The dogged investigation into the biggest and most far-reaching corruption scandal in recent history was revealed by the lone journalist who relentlessly pursued the story in the face of intimidation.
Clare Rewcastle Brown worked for years on the scoop that exposed the 1Malaysia Development Berhad, a government-run strategic development fund designed to help improve the country’s infrastructure, as nothing more than a slush fund directly channelling millions of dollars into the accounts of President Najib Razak, tycoon Jho Low and other officials.
The exposé had repercussions around the world as it emerged that top banks and lawyers had facilitated the movement of money through their institutions, creaming massive profits for themselves.
Yet, despite figures like Low “operating in plain sight”, no news organisations were picking up the story, said Rewcastle Brown, author of the book The Sarawak Report: The Inside Story of the 1MDB Exposé.
“Why was that? Not just the cost factor of dedicating investigative journalists to long and expensive stories… the diplomatic and commercial issues – big outfits didn’t want to get kicked out of KL, as I was told on one occasion.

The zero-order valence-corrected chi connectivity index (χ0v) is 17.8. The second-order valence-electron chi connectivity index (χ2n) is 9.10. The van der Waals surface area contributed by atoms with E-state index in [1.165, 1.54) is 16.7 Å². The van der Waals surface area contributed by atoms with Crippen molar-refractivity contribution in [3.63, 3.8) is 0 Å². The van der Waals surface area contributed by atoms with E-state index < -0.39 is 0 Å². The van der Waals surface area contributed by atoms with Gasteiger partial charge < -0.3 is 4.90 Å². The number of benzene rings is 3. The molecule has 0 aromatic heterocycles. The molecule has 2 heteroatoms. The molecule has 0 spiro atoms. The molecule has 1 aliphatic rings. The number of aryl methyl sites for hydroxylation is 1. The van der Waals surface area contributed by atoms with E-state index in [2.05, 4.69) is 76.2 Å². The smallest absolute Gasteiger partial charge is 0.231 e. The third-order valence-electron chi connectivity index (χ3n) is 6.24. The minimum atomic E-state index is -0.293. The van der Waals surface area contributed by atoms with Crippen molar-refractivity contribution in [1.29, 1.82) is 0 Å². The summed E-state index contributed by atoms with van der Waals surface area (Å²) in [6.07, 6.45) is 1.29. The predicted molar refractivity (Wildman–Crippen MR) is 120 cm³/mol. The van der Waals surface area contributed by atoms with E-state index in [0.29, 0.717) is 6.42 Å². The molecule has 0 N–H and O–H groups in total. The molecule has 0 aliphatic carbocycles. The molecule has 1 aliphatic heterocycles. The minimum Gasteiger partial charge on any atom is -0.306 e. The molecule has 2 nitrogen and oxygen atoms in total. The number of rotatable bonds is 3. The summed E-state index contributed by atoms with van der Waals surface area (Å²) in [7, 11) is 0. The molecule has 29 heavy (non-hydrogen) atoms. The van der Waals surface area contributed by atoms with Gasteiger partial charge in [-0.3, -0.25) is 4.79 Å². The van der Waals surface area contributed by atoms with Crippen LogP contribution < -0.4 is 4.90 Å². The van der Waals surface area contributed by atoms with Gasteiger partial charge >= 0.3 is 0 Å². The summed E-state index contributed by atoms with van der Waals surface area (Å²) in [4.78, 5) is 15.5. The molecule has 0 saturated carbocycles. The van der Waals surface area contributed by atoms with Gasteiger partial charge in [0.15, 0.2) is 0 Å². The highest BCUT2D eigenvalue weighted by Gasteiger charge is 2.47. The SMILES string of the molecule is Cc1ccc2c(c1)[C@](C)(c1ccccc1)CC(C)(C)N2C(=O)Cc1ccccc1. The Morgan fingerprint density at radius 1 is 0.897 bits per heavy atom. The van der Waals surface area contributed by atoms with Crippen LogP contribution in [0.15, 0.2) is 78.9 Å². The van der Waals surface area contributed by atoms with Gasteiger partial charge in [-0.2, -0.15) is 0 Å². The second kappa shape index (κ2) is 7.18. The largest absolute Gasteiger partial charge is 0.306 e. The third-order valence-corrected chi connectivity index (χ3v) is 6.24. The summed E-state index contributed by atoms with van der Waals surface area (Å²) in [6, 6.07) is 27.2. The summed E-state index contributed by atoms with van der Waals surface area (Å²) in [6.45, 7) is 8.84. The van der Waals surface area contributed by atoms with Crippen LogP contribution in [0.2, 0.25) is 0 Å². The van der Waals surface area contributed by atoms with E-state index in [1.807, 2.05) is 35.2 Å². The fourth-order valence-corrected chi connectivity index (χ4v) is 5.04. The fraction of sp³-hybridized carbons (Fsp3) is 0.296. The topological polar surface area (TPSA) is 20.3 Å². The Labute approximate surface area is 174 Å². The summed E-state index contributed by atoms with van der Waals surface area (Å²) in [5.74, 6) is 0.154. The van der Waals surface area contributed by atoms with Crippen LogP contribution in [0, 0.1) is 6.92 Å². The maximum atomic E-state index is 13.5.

“With global news to cover and budgets depleted, newsrooms are simply forced to avoid taking on the sorts of targets who can afford lawyers who cost them money to defend their journalism. And for criminals in the business of ripping off the public, it simply is a business expense necessary to shut up comment and scrutiny.
“During the 1MDB exposes I watched it happen time and again as news organisations were silenced by big gun lawyers brought in to argue the toss by people who are now thankfully facing prosecution,” she said.
As she began to follow more leads in her investigation, Rewcastle Brown found herself at the centre of a fake news campaign on social media funded by the corrupt people she was examining, trying to smother the story she was working on.
Thanks to her determined coverage on her website, The Sarawak Report, the story was eventually picked up by international news organisations and became a global scandal that led to the fall of Malaysia’s political regime as well as officials and corrupt businessmen associated with abusing the fund.
And the repercussions of the story continue, with new arrests and charges making headlines every week.
Watch the full talk below.
The Human Rights Press Awards are run by the FCC, Amnesty International Hong Kong and the Hong Kong Journalists Association. The 22nd annual awards were held on May 12, 2018, in a ceremony at the FCC. Click here to find out who won.